Friday, January 28, 2022


Yes, Raia has covid. I'm pretty sure that I do, too. I had a miserable 24 hours, with fever and the worst headache I've ever experienced, but I'm back to feeling human now. I'm a sick human, but not like yesterday! I'll go for a test today or tomorrow. 

We're a little stuck, because today is the day I am supposed to go for fingerprinting, photos, and signing for my residency renewal. The timing is always tight. They don't accept documents early, and then everything has to be done right at the deadline. Will's going to call and see if they have a covid extension or some other kind of exception, or if they actually want me to come in sick?

Ukraine has been hitting "anti-records" the past few days.


Wednesday, January 26, 2022

Prayer requests

Two things:

Please pray for our family's health. Except for Jaan, we were away all weekend. We came back home to him sick, not terribly, but very unusually for him. I sent him for a covid test yesterday, and it came back positive today. (As a measure of how he feels, he walked a few kilometers through thick snow by himself there and and back to get the test. He's obviously not dying.) Raia also has what seems to be a bad cold--very different symptoms and timeline than Jaan--so Will took her for a test just now; we'll get the results from that tomorrow.

And of course, for Ukraine. I know you're already praying. The news outside Ukraine is much louder about the situation than anything here. I liked the way our Florida church worded their prayer request for us:

 Although the current Russia/Ukraine situation is tense, Will and Phyllis Hunsucker and their family remain in Kherson. If the situation deteriorates significantly, they may temporarily relocate within the country, but they have no plans to leave Ukraine. Their ministry continues. Please pray that ministry can become even more significant as the possibility of Russian incursion remains.

Also, I recommended reading this article and posted this on Facebook:

Thank you for all your concern. We are well and happy here. Please do pray for Ukraine!
If you're looking for an English news source, I recommend the new Kyiv Independent. So far they seem to provide lots of info with less hysteria than the rest of the English-language sources I know of. Please start with the article I'm linking to here. In my opinion this is the most important.


Sunday, January 16, 2022

Second Christmas

For Second Christmas Eve we ate the traditional kutya, and the next day we got the traditional (since my childhood!) photo of the kids with Jesus' birthday cake.

On Second Christmas Day we went to church, but that was about all, because Jaan and Raia stayed there the whole rest of the day, getting ready for the children's Christmas program, which would be the next day. And so, the day after Christmas was the children's Christmas program. You can see the video clip about it that we saw at church today here. They had 40 kids signed up, so they prepared for 50, and more than 100 came! Kids with special needs and their parents were specially invited, and Asya led one of their groups through all the stations. Other new guests were children from the conflict zone, especially those who have lost family members. Raia led some of those groups, and some of our own church and neighborhood kids. Jaan spent the whole time in the shadow theater; they did that presentation eleven or twelve times.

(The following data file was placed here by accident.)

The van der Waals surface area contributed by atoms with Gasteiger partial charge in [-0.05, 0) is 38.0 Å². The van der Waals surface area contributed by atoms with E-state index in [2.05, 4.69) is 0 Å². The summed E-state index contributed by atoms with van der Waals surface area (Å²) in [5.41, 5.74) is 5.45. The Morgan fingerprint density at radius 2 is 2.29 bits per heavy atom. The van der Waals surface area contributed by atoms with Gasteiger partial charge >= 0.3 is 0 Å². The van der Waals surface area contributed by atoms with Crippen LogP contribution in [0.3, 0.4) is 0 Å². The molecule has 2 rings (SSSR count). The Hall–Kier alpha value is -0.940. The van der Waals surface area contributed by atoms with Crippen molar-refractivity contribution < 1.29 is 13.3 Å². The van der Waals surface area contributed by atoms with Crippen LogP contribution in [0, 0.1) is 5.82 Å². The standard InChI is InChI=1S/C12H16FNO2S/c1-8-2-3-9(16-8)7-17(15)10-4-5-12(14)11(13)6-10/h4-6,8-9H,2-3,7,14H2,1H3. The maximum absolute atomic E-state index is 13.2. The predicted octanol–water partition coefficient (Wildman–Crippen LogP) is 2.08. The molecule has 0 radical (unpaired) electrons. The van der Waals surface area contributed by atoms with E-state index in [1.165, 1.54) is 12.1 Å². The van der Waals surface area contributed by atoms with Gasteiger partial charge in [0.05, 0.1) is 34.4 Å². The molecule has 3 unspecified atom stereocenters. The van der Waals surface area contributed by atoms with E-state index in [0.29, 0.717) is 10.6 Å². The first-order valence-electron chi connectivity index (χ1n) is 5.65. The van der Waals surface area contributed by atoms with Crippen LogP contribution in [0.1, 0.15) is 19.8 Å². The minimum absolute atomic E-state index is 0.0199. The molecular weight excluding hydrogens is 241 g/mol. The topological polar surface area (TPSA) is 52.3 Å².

When Jaan finally got home that evening, he was the last to arrive, and we didn't even give him time to eat or rest. We went right out on our round of caroling; our neighbors were waiting! Bogdan played his bandura in every home, and we all sang a few songs. Then when we got back to our own house, we sang for our neighbor family here. They invited us in for tea, fed Jaan dinner, and then we sat talking until very late into the night. Even after living together for 7 years, that was a first for us. We just lost track of time and talked on and on into the night. It was really a wonderful time.

(Babushka O. watched with hands clasped and eyes sparkling, until I tried to take a photo.)

Christmas still trickles on until "the third holiday," the Baptism of Christ, next week. Over the past week Bogdan and Will went to a residential hospital with Agape to sing and play for the kids there, and Jaan got to help present the shadow theater show another time in a preschool. We've been back to our school schedule, though, and we're slowing moving from holiday life on into regular life.

Thursday, January 06, 2022

Art school update and a contest

There will still be art classes! With our beloved teachers! No one really knows how this is going to work, and the school is still closed, but at least some of the teachers are going to try to continue their classes independently. Thank you for praying, and please keep it up.

Yesterday was the final for an art and music contest that Asya and Bogdan had entered through our library. Bogdan and I went to the central children's library for a special program and to hear the results. Asya was one of the winners! Bogdan was surprised by how many of the kids he knew there. His art class had all made pictures, and some of them were invited. (His picture from art school turned out to be the wrong size, so it didn't go.) Some of his bandura classmates were at the final, too. The picture that our library entered in Bogdan's name actually wasn't his, and he was a little bit upset about that. They had called me a while ago and said the pictures they had from the last workshop at the library were unlabeled and asked for my permission just to put Bogdan's name on one of them; I said yes. But I told Bogdan that he put so much work into his too-big picture from art school, that God knew he deserved the candy prize he got, and that satisfied him. The picture he actually drew--the one that didn't make it to the contest--is the photo above: Scrooge and the Ukrainian carolers.

We were all excited to hear that Asya won. Her flute teacher was actually there, too, since she had entered her youngest ensemble, but she didn't even know that Asya was participating. Asya had just stopped into our library and made an almost impromptu video with them. I've heard rumors that Asya will be invited to tea with the mayor now, but I don't know when and if that will actually happen....

Thursday, December 30, 2021

Art school

The private Christian art school our children (and I, sometimes) have attended for years is closing. Asya already had her last lesson. Bogdan has his today. Raia is still finishing up working and studying there, but after January 1, it will all be over. Our family is mourning, as are so many other people. This art school has been so much more than a school for us; it's more like family.